By Rose Hoban
The deadline is awfully close. By law, June 1 is the day for most of the state’s hospitals, physician’s offices, mental health providers and others to be hooked into the state’s growing health information exchange, known as NC Health Connex.
But for many small physicians’ offices and mental health providers that deadline was looking more like a dead end. If they were not able to get online or at least sign a participation agreement that obligated them to have an electronic health record system and be connected with NC Health Connex by June 2020, they would be unable to submit bills to state-funded health care systems, such as Medicaid and the health plan for state employees.
“This is our number one issue we hear about from members,” said Kay Castillo, the lobbyist for the North Carolina chapter of the National Association of Social Workers.
That’s why Castillo and representatives from other provider groups were at the General Assembly this past week visiting members of the Senate and asking for support for a bill that made it through the House of Representatives in March.
Finally, this week, the Senate Health Care Committee took up the bill.
No mean feat
If you were to watch TV shows such as “House” or “Grey’s Anatomy” you might think that every health care provider is hooked up to the internet, with patient records and histories available with a few keystrokes.
But for many small offices, patient records are still folders stuffed full of clinical notes, X-ray readouts and printouts from lab companies, some of those folders can be inches thick if a patient has a long history.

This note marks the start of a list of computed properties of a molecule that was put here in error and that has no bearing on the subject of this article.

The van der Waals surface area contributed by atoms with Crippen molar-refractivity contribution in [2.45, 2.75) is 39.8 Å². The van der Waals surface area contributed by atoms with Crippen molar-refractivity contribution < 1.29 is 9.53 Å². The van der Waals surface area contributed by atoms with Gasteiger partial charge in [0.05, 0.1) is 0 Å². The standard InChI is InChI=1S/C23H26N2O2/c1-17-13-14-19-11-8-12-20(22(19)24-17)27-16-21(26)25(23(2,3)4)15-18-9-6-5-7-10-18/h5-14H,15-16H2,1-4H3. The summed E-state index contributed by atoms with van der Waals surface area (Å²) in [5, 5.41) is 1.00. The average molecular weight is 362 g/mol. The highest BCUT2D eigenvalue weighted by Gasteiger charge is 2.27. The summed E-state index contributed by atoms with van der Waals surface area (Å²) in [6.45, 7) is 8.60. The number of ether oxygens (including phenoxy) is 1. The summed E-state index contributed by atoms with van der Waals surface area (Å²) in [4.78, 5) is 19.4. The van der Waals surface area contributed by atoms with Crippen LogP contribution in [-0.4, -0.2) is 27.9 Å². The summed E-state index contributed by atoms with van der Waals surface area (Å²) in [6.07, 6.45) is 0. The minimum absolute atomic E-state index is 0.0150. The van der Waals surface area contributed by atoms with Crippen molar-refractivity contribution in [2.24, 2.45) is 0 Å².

Getting all that information digitized and searchable on the web is no mean feat. But Sen. Ralph Hise (R-Spruce Pine), who’s been the point person for health care policy in the senate for years, said it’s something that’s necessary.
“For people who went to the hospital on Saturday evening, and their follow up is on Monday morning it would be really important to have that information available to that doctor so they would have… the blood work and tests that are there,” Hise said. As someone who’s watching taxpayer dollars, Hise has long maintained that having those patients repeat tests is wasteful, and he’s been pushing for the health information exchange for years.
“Most people either think we have the data already or don’t understand why we don’t have the data,” said Chip Baggett, a vice president for the North Carolina Medical Society.
One of the big barriers is cost. To get an electronic health record system into a physician’s office can be $50,000 or even as much as $100,000. Many practices that are affiliated with hospital systems have had that task accomplished for them by the hospitals, who are essentially those doctors’ employers. But for a small practice, that pays for its own infrastructure, that out of pocket cost can be prohibitive.
“There are some rural doctors who might be close to retirement or just rural and Medicaid needs all those providers,” said Robin Huffman, head of the North Carolina Psychiatric Association. She explained that those providers might not want to be making a large investment in office infrastructure just before retirement.
Mental health provider confidentiality
Huffman was most concerned about her members, particularly psychiatrists in small practices with one or two mental health providers. For them, the electronic health records are prohibitively expensive and most of the 150 or so vendors working to create electronic health record systems have not created systems targeted for small offices.